The "NEVERS" of Living Together

By Jared Laskin

..........When you're in love and excited about your new life together, you may not be thinking clearly about protecting your financial future. Accordingly, you may make some decisions that you will regret later.

..........There are some basic things that, no matter who you are, and no matter what the circumstances, you should just never do when you are in a non-marital relationship.

..........While we would like to say "never live together without a written cohabitation agreement," (see Why You Should Have a Cohabitation Agreement") the ability to get such an agreement depends on your partner's willingness to cooperate. On the other hand, you can observe the following list of "nevers " without your partner's cooperation, and possibly avoid a lot of grief:

..........NEVER contribute money to the acquisition of a major asset, such as a house or a car, which is held solely in the name of your partner. If you and your partner agree that an asset belongs to both of you, it should be in both of your names. (Familiarize yourself with the various ways in which title to an asset can be held: for example, if an asset is held in joint tenancy, 100% percent will belong to the surviving partner when one partner dies, whereas if the same asset is held as tenants win common, the deceased partner's share will belong to his or her estate.) If credit problems prevent you from holding title in your name, there are solutions to that as well.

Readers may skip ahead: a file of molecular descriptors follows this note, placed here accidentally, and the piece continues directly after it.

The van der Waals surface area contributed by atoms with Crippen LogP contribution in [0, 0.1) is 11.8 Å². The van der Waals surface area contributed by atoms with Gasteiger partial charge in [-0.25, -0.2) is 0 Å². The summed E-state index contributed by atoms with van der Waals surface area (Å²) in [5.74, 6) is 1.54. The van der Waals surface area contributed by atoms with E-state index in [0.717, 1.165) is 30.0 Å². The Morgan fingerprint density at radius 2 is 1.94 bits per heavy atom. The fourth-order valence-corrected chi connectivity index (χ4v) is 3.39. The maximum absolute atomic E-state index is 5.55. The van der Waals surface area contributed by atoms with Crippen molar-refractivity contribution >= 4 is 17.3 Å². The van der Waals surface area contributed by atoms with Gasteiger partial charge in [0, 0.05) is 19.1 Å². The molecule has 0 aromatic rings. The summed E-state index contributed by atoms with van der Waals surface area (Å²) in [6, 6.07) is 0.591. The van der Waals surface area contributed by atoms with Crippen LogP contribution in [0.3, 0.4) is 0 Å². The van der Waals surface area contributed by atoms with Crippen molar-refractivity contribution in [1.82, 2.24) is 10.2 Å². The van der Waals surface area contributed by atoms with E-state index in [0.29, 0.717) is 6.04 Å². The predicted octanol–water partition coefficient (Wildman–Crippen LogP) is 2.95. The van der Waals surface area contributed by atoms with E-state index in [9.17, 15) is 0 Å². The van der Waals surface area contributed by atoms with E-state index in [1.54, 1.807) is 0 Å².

..........NEVER become so financially dependent on your partner that a break-up of the relationship or your partner's death would leave you financially devastated. For example, if your partner encourages you to quit your job, promising that you will always be taken care of, don't do it until you at least have that promise in writing in an enforceable agreement.

..........NEVER let your partner remain in doubt about your expectations and intentions. Even if your partner won't sign a written agreement, you can at least document your understanding of your agreement in a letter (send a copy to your lawyer or some other third party you can trust at the same time). Your conduct should never be ambiguous. Some examples:

.................... If you give your partner money as a gift, write "gift" on the check to make clear that you are not paying the money out of an obligation to support your partner. Similarly, if it is a loan, document it as such.

.................... Don't refer to your partner as your "husband" or "wife," adopt the same last name as your partner, or otherwise hold yourself out as married to your partner, unless you and your partner have agreed to have all of the rights and obligations of a married couple. "Holding out" as husband and wife is powerful evidence in a palimony suit.

..........NEVER put money in a joint account -- or hold title to other assets in your joint names -- for "convenience" or to "stengthen our relationship." Avoid joint ownership unless you intend for all of your assets to be joint property (or unless you have a written agreement clearly documenting which assets are joint and which are separate). In a palimony suit, joint accounts and other joint ownership can be strong evidence of an implied understanding that "what's mine is ours."

..........Avoid these "Nevers," and you will probably avoid a lot of heartache.

..........The information on this Web page is based on California law.  It is not legal advice and cannot replace the advice of competent legal counsel licensed in your State based on the specific facts and circumstances of your case. See Disclaimer.